In pictures: Moldovan opposition out on the streets (again)
Since November 2014, Moldova has seen a series of protests larger than the country has experienced since the 90s. Ongoing manifestations in the former Soviet republic pit both the pro-EU and pro-Russian oppositions against the political, oligarchic establishment holding power. The most recent wave of protests against Pavel Filip's new government are the third in less than a year.
Protesters are back on the streets in Moldova. In the main square of the country's capital, Chisinau, people gather together, resisting freezing temperatures of -10 degrees or more, to listen to opposition leaders announce their given deadline for the freshly elected government of Pavel Filip to resign from power and call new elections. An ultimatum was set for yesterday evening, but was ultimately not taken into consideration. It seems Moldovan protesters are in for another round.
Last Sunday, an estimated 20,000 Moldovans took to the streets. After walking from the main square through the neighbourhood of Buiucani, the crowd blocked one of the main access roads into the city of Chisinau. Authorities are checking the legal ramifications of the protest as organisers had not received authorisation for the march, or the disruption of traffic.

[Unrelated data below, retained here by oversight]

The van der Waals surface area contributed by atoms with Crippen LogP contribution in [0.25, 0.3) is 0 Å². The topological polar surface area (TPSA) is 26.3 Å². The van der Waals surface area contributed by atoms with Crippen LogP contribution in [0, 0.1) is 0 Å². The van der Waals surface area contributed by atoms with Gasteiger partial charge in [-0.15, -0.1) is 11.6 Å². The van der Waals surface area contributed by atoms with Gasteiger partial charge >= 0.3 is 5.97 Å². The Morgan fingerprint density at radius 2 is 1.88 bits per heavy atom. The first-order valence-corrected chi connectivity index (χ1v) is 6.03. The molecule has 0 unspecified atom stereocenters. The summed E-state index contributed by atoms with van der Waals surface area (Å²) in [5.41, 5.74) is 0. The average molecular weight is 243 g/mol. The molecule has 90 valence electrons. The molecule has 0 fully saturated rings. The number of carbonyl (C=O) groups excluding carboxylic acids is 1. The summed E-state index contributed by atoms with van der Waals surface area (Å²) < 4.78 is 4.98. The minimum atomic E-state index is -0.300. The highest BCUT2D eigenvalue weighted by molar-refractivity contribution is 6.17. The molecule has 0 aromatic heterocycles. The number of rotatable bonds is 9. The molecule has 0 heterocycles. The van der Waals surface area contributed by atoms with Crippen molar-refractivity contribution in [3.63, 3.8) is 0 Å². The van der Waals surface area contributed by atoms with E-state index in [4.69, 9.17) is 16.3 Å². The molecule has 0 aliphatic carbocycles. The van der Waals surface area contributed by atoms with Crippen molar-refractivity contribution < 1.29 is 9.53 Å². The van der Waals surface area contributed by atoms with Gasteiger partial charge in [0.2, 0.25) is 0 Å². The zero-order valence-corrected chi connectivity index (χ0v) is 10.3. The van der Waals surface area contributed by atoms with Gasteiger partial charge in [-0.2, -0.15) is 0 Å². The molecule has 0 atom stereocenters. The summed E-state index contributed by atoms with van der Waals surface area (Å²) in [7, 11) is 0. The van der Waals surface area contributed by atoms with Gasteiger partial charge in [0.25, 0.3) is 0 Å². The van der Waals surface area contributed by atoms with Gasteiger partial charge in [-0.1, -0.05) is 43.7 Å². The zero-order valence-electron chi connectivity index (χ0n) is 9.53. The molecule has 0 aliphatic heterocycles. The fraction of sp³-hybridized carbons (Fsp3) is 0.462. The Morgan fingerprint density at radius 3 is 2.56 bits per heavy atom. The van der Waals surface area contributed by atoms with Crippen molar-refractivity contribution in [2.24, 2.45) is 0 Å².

Traffic was stopped for a long time as the crowd walked from the main square through the areas of Buiucani and Sculeanca and back again, calling to people watching at the windows to join them, screaming: "Do not stay home!"
In January, the organisers of two tent cities joined forces. For the occaision of a big protest on Sunday the 24th of January, a large stage and screen were moved from the camp near Parliament to the one in the Piata Marii Adunari Nationale main square.
The leaders of both protest movements are awaited on the main stage for the start of the day. It hosts both Andrei Năstase, leader of the Civic Platform "Demnitate și Adevăr" (Dignity and Justice) and Igor Dodon, leader of the Socialist Party (PSRM), as well as Renato Usatîi, the leader of "Our Party" - a strange coalition for the occasion.
After some protesters attacked the back entrance of the Parliament building, fires are lit to warm up the crowd gathered in front the "Victory'" tent camp. Socialists and members of "Nasha Partiya" (Our Party) have survived the hard winter in heated tents and huts made of polystyrene shells.
The number of tents has been steadily increasing since the major protest on the 6th of September 2015. People wake up in the main square and gather to chat and have breakfast. Many donations have been sent from all over the country as well as from abroad, including food to money.